Reification, finally

Thanks to a bunch of hard work by Stef, Ceylon finally has fully reified types, that is, reified generic type arguments. You can now write stuff like this very contrived example:

"Check if the given value is an instance 
 of the given type."
Boolean check<T>(Anything o) => o is T;

"A string is a list of characters."
assert (check<List<Character>>("hello"));

"A string is a list of objects."
assert (check<List<Object>>("hello"));

"A string isn't a list of integers nor a 
 list of floats."
assert (!check<List<Integer>|List<Float>>("hello"));

This long-promised feature, promised almost two years ago, will be available in the upcoming M5 release of the language. The truth is that it's going to take a fair bit more work to do all the optimizations we plan in order to wring acceptable performance out of this stuff, but we've got a couple of clever ideas in this area, that I'm going to keep under wraps for now. ;-)

So why is reified generics important? Well, I took a brief stab at answering that question way back when, but since then we've spotted a couple of other compelling reasons. So lets take a quick look at one practical problem that is extremely difficult to solve without reified generics.

Ceylon's language module has an interface called Category

shared interface Category {
    shared formal Boolean contains(Object element);
    ...
}

A Category is an object that can "contain" other objects. Given an object, we can ask if it belongs to the category by calling contains(), or using the in operator.

Of course, collections are Categorys:

shared interface Collection<out Element>
    satisfies {Element*} &
              Category & 
              ...

Now, notice that the signature of contains() for a Collection<String> is contains(Object element), not contains(Element element). The reason for that is that we want collections to be covariant in their element type. I should be able to write the following:

Collection<String> strings = [ "hello", "world" ];
Collection<Object> objects = strings;
print(1 in objects);

Notice that on the last line, an Integer gets passed to the contains() method of a Collection<String>.

So the, without making use of reified generics, the default implementation of contains() defined by Collection would be as follows:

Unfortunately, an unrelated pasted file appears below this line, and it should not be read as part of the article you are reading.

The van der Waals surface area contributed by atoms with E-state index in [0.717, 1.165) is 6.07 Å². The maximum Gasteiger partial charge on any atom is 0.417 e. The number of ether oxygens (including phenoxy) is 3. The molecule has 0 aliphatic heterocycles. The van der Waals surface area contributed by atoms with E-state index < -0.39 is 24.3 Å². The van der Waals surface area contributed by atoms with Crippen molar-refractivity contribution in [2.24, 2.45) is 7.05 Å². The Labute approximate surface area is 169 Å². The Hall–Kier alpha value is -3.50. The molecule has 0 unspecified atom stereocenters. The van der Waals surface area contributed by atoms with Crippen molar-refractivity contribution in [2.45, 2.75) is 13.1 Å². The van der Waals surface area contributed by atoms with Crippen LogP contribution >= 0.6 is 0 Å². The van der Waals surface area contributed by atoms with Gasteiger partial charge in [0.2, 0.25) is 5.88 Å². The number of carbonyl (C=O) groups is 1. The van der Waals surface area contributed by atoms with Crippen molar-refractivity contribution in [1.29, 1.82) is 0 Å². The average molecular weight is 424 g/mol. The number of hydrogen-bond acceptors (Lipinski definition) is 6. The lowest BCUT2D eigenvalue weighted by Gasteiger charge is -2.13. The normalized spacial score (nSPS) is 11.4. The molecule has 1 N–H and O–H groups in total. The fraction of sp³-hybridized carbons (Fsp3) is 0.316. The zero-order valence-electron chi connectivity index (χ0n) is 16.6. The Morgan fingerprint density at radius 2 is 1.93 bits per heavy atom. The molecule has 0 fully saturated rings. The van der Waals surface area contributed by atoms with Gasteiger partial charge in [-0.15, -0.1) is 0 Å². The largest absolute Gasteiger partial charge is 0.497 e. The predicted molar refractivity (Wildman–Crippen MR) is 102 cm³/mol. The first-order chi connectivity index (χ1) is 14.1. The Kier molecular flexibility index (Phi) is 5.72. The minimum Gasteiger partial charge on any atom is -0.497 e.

shared actual default Boolean contains(Object element) {
    for (elem in this) {
        if (exists elem, elem==element) {
            return true;
        }
    }
    else {
        return false;
    }
}

That's already kinda lame. If I have a Collection<String>, and contains() gets passed an Integer, we should be able to immediately return false like this:

shared actual default Boolean contains(Object element) {
    if (is Element element) {
        for (elem in this) {
            if (exists elem, elem==element) {
                return true;
            }
        }
    }
    return false;
}

But, well, whatever, that's merely a minor performance optimization, I suppose. But now consider the case of a Range. A Range is a kind of Collection whose elements are determined by two endpoints, which could potentially have thousands or millions or even more values in between! The above default implementation of contains(), inherited from Collection, would be so hideously expensive as to be actually wrong. So Range should refine the implementation of contains() as follows:

shared actual Boolean contains(Object element) {
    if (is Element element) {
        return includes(element);
    }
    else {
        return false;
    }
}

shared Boolean includes(Element element) =>
        decreasing then element<=first && element>=last
                else element>=first && element<=last;

The is Element element test requires reified generics. Without it, I can't be sure that the given value is a Comparable<Element>, so I can't compare the given value to the endpoints of the Range.

What I've shown here, for those interested in type systems, is that in a type system with declaration-site covariance, there are perfectly legitimate reasons to want to be able to test the runtime type of a value. Sure, ML and Haskell don't need to do this kind of thing, but those languages don't feature subtyping, and therefore don't have covariance. Object oriented languages are very different, so please take that into account before arguing that reified generics are unnecessary.

UPDATE: For more information about the implementation, see Stef's email here:

https://groups.google.com/forum/?hl=en&fromgroups=#!topic/ceylon-dev/mIrroqhcf7o

UPDATE 2: It was very remiss of me to not mention that we've had support for reified generics in the JavaScript backend for a while now. Thanks, Enrique!

Follow Ceylon on